Litro: 150 Britishness: Interview Kayo Chingonyi

Kayo Chingonyi
Kayo Chingonyi, image credit Naomi Woodis

Kayo Chingonyi was born in Zambia in 1987, moving to the UK in 1993. We sat down to speak with Kayo to talk about what Britishness means to him, Grime music and more.

Tell us about yourself, your background and ethos.
I think that I write to explore musicality in language as well as to tell stories and ask questions. I have lived in the UK for most of my life so that is the lens which colours the way I see the world. That said, my work is also informed by the fact that I was born in Zambia and raised with a knowledge of its traditions and culture.

Who inspires you?
Artists who strive in their work to balance spontaneity and craft tend to influence my work. I love Terrance Hayes’s work for that quality; also, Anthony Joseph is a don. The list is very long but I’ll limit myself for the sake of brevity.

How did you get into Poetry?
I was lucky enough to have good English teachers throughout my schooling. Between that and an early fascination with song lyrics and the etymology of words, poetry was always going to appeal to me.

Writing like all art is about communication and expression. How does your work fit within our cultural conversation? And how do ensure the conversation carries on with your work?
I’m not certain I agree with that assertion (the word ‘about’ is somewhat totalizing) but I am interested in my own work in continuing a conversation between work that has gone before and also potential audiences. I don’t think too much about this in the writing process, though. If I did I probably wouldn’t write anything. In the first instance, writing is a conversation with myself. In publication or performance that conversation opens out to include other people.

What is your guiltiest pleasure?
Grey’s Anatomy, the TV show created by Shonda Rhimes, though I should say I feel no guilt or shame in watching it more in how involved I get in the storylines.

What’s your earliest childhood memory?
Buying chewing gum from the ice cream vendor who had a pitch up the street from our house

The theme for Litro this month is Britishness, Grime is very much a British sound with many of acts finding some success in the USA- music plays a large role in your works – what would you say is the intrinsic relationship between Grime and Poetry and to British Culture?
I think Grime lyricism like poetry is an art form that pays attention to the sound of words as well their meaning. They are both means of tapping into the music of language but with different results. There is a sense in which Grime distills a range of British musical cultures (from Jungle to UKG) and cross- pollinates them with other forms. By comparison with British Hip Hop, Grime is not apologetic for its Britishness but rather revels in it. There were of course pioneering acts like London Posse who made Hip Hop with a UK style while many still rapped in American accents but I guess they used structures from US Hip Hop (most notably the four elements) whereas Grime is similar but has its own elements. I think this has been part of the reason that North American acts (most notably Drake) have borrowed styles from Grime.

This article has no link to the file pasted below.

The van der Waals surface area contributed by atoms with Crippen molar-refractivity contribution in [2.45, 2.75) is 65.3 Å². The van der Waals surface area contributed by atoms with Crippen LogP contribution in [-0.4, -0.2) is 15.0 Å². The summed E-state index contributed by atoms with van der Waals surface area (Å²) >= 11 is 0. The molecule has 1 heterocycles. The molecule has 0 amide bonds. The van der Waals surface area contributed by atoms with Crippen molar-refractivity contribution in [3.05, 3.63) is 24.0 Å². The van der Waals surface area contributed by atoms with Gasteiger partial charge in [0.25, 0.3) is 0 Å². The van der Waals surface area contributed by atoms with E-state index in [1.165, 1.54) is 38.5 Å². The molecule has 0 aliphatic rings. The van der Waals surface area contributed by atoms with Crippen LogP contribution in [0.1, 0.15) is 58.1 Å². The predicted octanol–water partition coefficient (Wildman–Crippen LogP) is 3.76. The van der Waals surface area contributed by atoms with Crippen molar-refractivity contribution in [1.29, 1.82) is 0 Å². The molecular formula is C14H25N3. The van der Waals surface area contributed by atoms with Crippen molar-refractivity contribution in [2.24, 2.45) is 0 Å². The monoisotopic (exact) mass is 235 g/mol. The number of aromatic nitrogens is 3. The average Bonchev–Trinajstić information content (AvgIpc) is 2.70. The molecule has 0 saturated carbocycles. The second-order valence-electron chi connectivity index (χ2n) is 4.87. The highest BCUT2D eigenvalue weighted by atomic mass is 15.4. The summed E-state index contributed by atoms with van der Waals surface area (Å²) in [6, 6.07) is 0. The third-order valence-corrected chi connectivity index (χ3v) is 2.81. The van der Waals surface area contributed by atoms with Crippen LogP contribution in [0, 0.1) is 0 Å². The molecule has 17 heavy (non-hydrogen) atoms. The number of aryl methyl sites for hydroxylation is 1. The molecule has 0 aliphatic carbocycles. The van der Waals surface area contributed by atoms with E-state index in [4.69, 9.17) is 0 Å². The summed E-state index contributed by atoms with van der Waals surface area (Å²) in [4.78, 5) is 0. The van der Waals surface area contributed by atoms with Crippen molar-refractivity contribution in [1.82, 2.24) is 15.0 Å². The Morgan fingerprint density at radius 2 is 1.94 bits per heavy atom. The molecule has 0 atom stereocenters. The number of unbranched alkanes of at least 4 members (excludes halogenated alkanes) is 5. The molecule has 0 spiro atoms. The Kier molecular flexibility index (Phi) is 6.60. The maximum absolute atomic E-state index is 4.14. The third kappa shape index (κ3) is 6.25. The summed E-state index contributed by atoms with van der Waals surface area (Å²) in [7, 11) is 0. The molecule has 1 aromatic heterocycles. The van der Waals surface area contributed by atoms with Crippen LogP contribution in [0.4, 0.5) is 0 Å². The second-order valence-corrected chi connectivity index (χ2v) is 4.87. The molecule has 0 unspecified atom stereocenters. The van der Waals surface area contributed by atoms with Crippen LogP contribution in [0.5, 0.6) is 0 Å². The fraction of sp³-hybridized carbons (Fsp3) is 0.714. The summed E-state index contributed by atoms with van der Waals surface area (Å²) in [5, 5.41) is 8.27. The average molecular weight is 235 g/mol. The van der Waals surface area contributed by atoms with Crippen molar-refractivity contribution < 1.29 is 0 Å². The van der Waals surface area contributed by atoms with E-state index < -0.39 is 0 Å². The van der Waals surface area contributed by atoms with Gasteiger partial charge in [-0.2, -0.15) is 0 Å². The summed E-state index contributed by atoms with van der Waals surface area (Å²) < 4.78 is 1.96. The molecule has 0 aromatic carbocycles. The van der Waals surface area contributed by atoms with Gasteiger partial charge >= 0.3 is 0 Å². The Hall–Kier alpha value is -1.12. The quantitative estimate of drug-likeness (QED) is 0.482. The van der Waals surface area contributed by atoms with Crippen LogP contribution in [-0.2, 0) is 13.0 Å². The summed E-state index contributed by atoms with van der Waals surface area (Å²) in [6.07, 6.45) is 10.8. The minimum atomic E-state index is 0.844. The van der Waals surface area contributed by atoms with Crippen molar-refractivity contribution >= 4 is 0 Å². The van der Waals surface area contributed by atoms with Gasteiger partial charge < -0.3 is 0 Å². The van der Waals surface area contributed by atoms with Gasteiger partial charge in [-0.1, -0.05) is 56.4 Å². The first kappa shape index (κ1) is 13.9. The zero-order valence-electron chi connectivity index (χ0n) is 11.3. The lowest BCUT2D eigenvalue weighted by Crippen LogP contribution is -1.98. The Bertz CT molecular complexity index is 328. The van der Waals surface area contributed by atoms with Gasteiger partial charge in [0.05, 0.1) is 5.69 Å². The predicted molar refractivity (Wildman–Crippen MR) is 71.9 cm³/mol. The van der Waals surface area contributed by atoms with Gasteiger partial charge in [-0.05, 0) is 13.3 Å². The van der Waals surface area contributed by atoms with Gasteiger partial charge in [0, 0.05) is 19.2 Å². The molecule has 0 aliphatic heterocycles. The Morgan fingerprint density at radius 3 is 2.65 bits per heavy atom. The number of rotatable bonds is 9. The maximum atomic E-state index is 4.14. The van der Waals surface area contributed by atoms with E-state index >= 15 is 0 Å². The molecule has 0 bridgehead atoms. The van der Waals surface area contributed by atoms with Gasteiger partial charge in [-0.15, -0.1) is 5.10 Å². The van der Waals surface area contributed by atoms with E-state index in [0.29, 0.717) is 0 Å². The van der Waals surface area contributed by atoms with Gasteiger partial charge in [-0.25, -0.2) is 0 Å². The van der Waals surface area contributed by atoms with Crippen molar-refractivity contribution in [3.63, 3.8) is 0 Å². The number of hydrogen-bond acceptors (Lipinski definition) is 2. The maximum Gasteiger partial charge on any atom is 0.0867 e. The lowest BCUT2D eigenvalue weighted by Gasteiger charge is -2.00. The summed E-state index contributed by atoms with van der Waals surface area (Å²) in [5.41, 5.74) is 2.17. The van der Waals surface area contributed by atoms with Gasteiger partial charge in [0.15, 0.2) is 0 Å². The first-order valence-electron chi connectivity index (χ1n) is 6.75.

Can you give us your top 5-10 tips for budding Poets?
Read a lot of contemporary poetry
Listen to the music in language; become attuned to its various rhythms
Write as much as you can
Learn to edit your work
Read poetry aloud and go to poetry readings

Could you name your top five writers – and explain why they impress you?

I don’t have a top five but I like the following writers a lot:
Junot Diaz – because of how he weaves autobiographical elements into his fiction

Nathaniel Mackey – his musicality and commitment to a particular project (his books continue a serial project he’s been adding to all his career)

Valzhyna Mort – she writes about the messy things of life

Alice Oswald – her work, at its best, feels connected to something arcane

Kei Miller – he combines the skills of a brilliant essayist, novelist, and poet across all his work

How would you define creativity?
I wouldn’t – it’s a very broad human impulse. All of us have a little of it in us.

In an internationalist, interconnected world, ideas and creativity are constantly being flung across community threads, internet chatrooms and forums, and social media sites (among many others). With so many different voices speaking at once, how do you cut through the incessant digital background babble? How do you make your creativity – your voice – stand out and be heard?
I don’t think that anyone can. I think we need to stop thinking we can reach everyone. If you work to get good at what you do and put time into building a committed, rather than massive, fan base, you can make a lasting career as an artist.

What’s next in-terms of future projects?
I’m working on a residency project on migration so I’ll be writing some new work as part of that which will be premiered in Refugee Week this June. Other than that, I’m working on my first full-length poetry collection entitled Kumukanda.

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